What could be the ripple effects of U.S. ban on Huawei?
World Insight with Tian Wei
On May 15th, U.S. President Donald Trump signed an executive order that bars equipment from companies deemed a national security threat to be used by American telecom networks. Separately, the U.S. Commerce Department said it would add Huawei and its affiliates to a blacklist, restricting its ability to purchase parts from American suppliers.
Specifically, Huawei and its affiliates will be placed on the U.S. Commerce Department's Entity List, which makes it difficult or impossible for American companies to sell components to the Chinese telecom giant.
In response, the Chinese Commerce Ministry said on May 16 that the United States should avoid increasing China-U.S. trade tensions.
Amid overseas pressure, Huawei released its first AI-native database in Beijing. 
CGTN Senior Correspondent Tian Wei talked to a group of panelists about the implications of recent U.S.-policies to contain Huawei's activity. 
Shen Yi, researcher at the Center for Communication and State Governance Research at Shanghai's Fudan University, said it is necessary to view the problem from two sides, "It is a double-edged sword. For Huawei, of course, it raises obstacles and threats to the supply chain. But we all know Huawei already declared that it has systems to ensure the supply chain security."
On the other hand, Shen raised the question of which company will need those high-tech components if American companies cannot sell them to Huawei. The U.S. has to consider who has enough technical capacity to buy those components and build them into effective 5G telecommunication production, which can bring benefits to the U.S. After all, if the Entity List is effective, it is not only harming Huawei but also the U.S.'s supply chain.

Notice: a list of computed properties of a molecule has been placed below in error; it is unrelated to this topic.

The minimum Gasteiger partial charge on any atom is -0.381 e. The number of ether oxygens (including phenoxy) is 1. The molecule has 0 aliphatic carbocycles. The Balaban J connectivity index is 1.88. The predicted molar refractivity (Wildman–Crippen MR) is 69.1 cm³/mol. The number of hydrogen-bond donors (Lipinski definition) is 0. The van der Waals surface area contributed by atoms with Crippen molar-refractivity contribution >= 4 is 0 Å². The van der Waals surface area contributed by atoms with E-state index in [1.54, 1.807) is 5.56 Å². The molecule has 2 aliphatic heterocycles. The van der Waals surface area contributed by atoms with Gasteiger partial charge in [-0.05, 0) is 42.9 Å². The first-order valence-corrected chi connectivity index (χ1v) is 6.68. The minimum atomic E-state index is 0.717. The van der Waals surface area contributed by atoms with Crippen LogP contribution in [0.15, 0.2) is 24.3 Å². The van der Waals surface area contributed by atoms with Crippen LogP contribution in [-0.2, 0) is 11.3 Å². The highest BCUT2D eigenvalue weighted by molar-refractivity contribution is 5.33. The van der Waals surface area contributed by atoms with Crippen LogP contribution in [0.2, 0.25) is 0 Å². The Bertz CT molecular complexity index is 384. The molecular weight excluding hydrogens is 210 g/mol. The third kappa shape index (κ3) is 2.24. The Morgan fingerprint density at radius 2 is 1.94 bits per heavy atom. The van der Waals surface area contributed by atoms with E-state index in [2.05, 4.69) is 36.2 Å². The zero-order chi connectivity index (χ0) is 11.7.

In addition to its own chips, Huawei has the core capabilities to build an operating system.  /VCG Photo

In addition to its own chips, Huawei has the core capabilities to build an operating system.  /VCG Photo

In an official statement, the Shenzhen-based company said that restricting Huawei will not make the U.S. safer and stronger, but instead will only make America's 5G development lag behind, as the country will be forced to buy non-Huawei equipment that is expensive and poorly made.  
When it comes to the topic of the global supply chain, non-resident fellow of the Center for China and Globalization, Andy Mok, admitted that "drama" is a great word to describe the whole thing. He said people are recognizing that Huawei is a cost leader, so by excluding Huawei from the U.S. market, the U.S. will fall behind in 5G if they are blocked from selling to Huawei.
"Huawei is a growing company. If U.S. companies miss out on that, it is not a drama but a tragedy," Mok said.
Ernest McDuffie, founder of the global McDuffie Group, considered the current challenges Huawei is facing a real opportunity for leadership at the international level to address the global supply chain security issue.
"This is so much broader than Huawei and 5G. It is really going to (affect) probably 80 percent or 90 percent of the economy globally," he said.
McDuffie added that trust and control are both needed  – trust the international business relations of Huawei, but at the same time address national security concerns.
"So it doesn't do any good for the U.S. to isolate itself, and it doesn't do any good for any particular country to isolate itself from the global market," he said, adding that "Huawei is going to flourish and continue to flourish. But we have to find a way to deal with the issue on global supply chain security."
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